"I am architect, and I meet with people all the time. I belong to a lot of organizations - social and charitable - and I'm on the board of a bank. I decided that appearance means a lot."
Ziltzer said his colleagues did not know he had the surgery but "they noticed a great change in me . . . they'd say to me, "Geez, what did you do?"
Ziltzer was an active 70-year-old before he had his first bit of cosmetic surgery, but many of the executives and professionals who visit plastic surgeons are in their late 40s and early 50s and are still on the advancement treadmill.
"He usually feels he's falling out of the picture because of advancing age, and he doesn't want anyone to know his age, Dicker said. "To disguise it, he goes to a plastic surgeon for an eyelift, a facelift or even a hair transplant.
"He returns to work with a greater vigor and buoyancy. It's a shot in the arm . . . He has experience and know-how but he needs to get rid of the look that makes him seem old and fatigued," Dicker said.
Dicker, who hasn't had facial surgery but has had a hair transplant, said a man or woman can have the surgery without anyone knowing.
"Everybody will say how terrific someone looks. But they won't think that cosmetic surgery was involved. Especially if the patient comes back after a vacation."
And because most men have plastic surgery for professional reasons, they often want to disguise the changes by getting a different haircut at the same time they get an eyelift, Dicker said.
Whether a man or woman has cosmetic surgery for professional or personal reason, the procedures are not cheap.
A simple eyebrow lift, which puts the brow above the orbital ridge where it was in youth, costs $750 to $1,000. A blepharoplasty, which removes the bags from under an individual's eyes, costs from $1,800 to $2,500. A full face lift, which gets rid of sagging jowls or the turkey goblet that hangs under a chin, costs from $2,800 to $4,200.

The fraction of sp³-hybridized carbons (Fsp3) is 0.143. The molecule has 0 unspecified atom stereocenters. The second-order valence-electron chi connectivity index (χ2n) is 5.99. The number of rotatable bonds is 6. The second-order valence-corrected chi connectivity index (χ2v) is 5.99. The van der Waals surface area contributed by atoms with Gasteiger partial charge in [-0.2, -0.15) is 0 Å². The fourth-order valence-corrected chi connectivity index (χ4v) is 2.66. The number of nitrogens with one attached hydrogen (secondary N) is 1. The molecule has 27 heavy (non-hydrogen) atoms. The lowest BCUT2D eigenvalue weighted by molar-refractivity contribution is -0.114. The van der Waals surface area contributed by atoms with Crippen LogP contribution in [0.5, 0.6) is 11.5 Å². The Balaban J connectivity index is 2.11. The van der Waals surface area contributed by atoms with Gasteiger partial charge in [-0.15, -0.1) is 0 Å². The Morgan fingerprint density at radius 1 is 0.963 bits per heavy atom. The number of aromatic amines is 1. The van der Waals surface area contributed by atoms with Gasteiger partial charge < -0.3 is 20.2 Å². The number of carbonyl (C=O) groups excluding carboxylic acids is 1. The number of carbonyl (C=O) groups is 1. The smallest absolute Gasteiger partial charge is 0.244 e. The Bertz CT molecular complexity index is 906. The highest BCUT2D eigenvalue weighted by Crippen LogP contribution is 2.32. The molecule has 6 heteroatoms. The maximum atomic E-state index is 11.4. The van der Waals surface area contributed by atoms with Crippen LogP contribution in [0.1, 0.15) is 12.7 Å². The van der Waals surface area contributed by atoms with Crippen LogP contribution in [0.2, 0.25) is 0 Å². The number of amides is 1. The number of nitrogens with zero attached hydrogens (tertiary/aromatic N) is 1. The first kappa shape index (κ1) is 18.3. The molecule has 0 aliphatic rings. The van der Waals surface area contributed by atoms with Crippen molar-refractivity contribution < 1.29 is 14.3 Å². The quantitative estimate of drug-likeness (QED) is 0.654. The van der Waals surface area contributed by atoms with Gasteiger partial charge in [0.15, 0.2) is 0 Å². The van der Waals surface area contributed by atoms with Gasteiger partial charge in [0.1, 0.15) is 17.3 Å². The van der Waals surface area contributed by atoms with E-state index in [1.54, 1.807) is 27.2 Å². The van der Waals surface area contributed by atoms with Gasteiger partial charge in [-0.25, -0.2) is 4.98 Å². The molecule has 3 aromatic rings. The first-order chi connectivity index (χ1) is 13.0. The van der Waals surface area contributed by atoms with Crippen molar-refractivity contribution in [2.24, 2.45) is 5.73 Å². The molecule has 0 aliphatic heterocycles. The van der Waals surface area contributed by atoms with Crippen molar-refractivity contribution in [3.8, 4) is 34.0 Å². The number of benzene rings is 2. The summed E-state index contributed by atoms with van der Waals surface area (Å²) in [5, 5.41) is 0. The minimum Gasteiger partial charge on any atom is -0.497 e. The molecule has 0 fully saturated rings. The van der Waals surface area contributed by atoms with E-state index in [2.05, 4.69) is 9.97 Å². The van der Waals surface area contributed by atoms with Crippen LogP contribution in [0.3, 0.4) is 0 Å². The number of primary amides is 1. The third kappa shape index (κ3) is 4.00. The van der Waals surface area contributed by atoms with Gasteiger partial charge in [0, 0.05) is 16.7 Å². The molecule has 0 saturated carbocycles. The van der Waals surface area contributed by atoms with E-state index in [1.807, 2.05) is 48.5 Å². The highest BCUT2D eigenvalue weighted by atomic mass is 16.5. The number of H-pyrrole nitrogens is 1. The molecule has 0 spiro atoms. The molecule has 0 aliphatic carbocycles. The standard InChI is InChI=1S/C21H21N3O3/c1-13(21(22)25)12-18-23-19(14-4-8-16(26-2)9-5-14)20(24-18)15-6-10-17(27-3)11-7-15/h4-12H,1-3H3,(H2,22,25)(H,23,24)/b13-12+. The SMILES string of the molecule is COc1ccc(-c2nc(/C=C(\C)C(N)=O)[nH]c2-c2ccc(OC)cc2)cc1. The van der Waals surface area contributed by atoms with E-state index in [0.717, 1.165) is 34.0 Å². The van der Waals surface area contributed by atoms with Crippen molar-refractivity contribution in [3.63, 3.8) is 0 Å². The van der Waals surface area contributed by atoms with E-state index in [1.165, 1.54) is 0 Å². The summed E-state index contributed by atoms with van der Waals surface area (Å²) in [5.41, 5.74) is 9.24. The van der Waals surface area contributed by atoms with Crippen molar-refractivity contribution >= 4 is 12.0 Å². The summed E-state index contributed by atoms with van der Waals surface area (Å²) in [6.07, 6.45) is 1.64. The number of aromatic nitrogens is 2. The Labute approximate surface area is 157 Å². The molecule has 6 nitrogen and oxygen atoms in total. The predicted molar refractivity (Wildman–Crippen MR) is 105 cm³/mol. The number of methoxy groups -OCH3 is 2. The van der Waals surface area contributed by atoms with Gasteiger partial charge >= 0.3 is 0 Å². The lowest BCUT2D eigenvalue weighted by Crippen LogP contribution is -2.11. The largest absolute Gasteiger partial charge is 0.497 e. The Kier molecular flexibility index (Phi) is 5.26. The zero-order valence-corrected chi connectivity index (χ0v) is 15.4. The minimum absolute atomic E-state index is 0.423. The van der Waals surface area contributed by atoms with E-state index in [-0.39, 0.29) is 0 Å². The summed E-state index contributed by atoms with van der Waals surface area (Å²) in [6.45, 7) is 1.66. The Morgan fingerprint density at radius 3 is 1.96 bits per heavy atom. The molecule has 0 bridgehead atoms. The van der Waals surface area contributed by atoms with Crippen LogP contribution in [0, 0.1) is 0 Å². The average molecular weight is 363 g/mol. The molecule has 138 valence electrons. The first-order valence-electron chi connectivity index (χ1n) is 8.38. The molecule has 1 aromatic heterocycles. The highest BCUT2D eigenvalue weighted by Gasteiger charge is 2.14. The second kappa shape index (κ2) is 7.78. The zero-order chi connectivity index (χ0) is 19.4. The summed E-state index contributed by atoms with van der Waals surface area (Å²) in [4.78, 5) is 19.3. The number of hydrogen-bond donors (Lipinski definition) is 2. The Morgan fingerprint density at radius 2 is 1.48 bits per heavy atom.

Most insurance companies will not pay for plastic surgery if it is purely for cosmetic purposes. Sometimes plastic surgery is done to correct a medical condition (such as difficulty with breathing) and leaves the patient with a cosmetic bonus.
At least one plastic surgeon who operates on a lot of men feels that the executive or professional man who has surgery does so for the same reasons of vanity and self-image that the steriotypical older female patient is supposed to exhibit.
The surgeon, who asked not to be identified, said, "They may tell you that they're doing it mainly for professional reasons but, as often as not, they do it just to look better."
Men may do it after a divorce, to give themselves renewed confidence with women. Or, if a wife has a face lift, the man may do it so he does not look substantially older than his spouse.
And whether it helps an executive professionally or not, cosmetic surgery often does give a social lift to life.
As one young (under 40) insurance underwriter who had a full face lift recounted, "I looked so rested, so good that I got a whole new feel for life. The surgery opened new fields, gave me a new confidence. I made a whole new circle of friends."
As Dicker - who co-authored a book on plastic surgery - put it in a pamphlet, "The aging process has tormented males through history, and we are all quite familiar with the attempts to halt or reverse the process from the time of King Solomon and his bedding down with young women through the search by Ponce de Leon for the Fountain of Youth . . . "